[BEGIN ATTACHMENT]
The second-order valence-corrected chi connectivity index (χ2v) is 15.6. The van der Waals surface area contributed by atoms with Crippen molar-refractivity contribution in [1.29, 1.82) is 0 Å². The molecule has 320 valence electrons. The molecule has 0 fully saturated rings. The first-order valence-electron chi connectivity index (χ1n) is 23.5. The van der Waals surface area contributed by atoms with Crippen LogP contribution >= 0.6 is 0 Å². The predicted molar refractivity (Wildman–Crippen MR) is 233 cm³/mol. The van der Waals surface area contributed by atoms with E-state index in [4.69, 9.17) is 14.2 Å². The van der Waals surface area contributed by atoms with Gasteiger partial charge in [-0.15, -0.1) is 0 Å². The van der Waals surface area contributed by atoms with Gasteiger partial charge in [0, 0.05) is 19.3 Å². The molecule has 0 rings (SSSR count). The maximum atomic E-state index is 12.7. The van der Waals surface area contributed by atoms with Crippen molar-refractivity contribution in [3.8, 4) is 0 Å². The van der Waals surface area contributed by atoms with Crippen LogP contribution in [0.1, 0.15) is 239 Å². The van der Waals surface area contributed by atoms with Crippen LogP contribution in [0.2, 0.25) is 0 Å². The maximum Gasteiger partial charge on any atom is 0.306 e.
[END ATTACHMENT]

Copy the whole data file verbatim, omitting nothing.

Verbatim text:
The second-order valence-corrected chi connectivity index (χ2v) is 15.6. The van der Waals surface area contributed by atoms with Crippen molar-refractivity contribution in [1.29, 1.82) is 0 Å². The molecule has 320 valence electrons. The molecule has 0 fully saturated rings. The first-order valence-electron chi connectivity index (χ1n) is 23.5. The van der Waals surface area contributed by atoms with Crippen LogP contribution >= 0.6 is 0 Å². The predicted molar refractivity (Wildman–Crippen MR) is 233 cm³/mol. The van der Waals surface area contributed by atoms with E-state index in [4.69, 9.17) is 14.2 Å². The van der Waals surface area contributed by atoms with Gasteiger partial charge in [-0.15, -0.1) is 0 Å². The van der Waals surface area contributed by atoms with Gasteiger partial charge in [0, 0.05) is 19.3 Å². The molecule has 0 rings (SSSR count). The maximum atomic E-state index is 12.7. The van der Waals surface area contributed by atoms with Crippen molar-refractivity contribution in [3.8, 4) is 0 Å². The van der Waals surface area contributed by atoms with Crippen LogP contribution in [0.1, 0.15) is 239 Å². The van der Waals surface area contributed by atoms with Crippen LogP contribution in [0.2, 0.25) is 0 Å². The maximum Gasteiger partial charge on any atom is 0.306 e.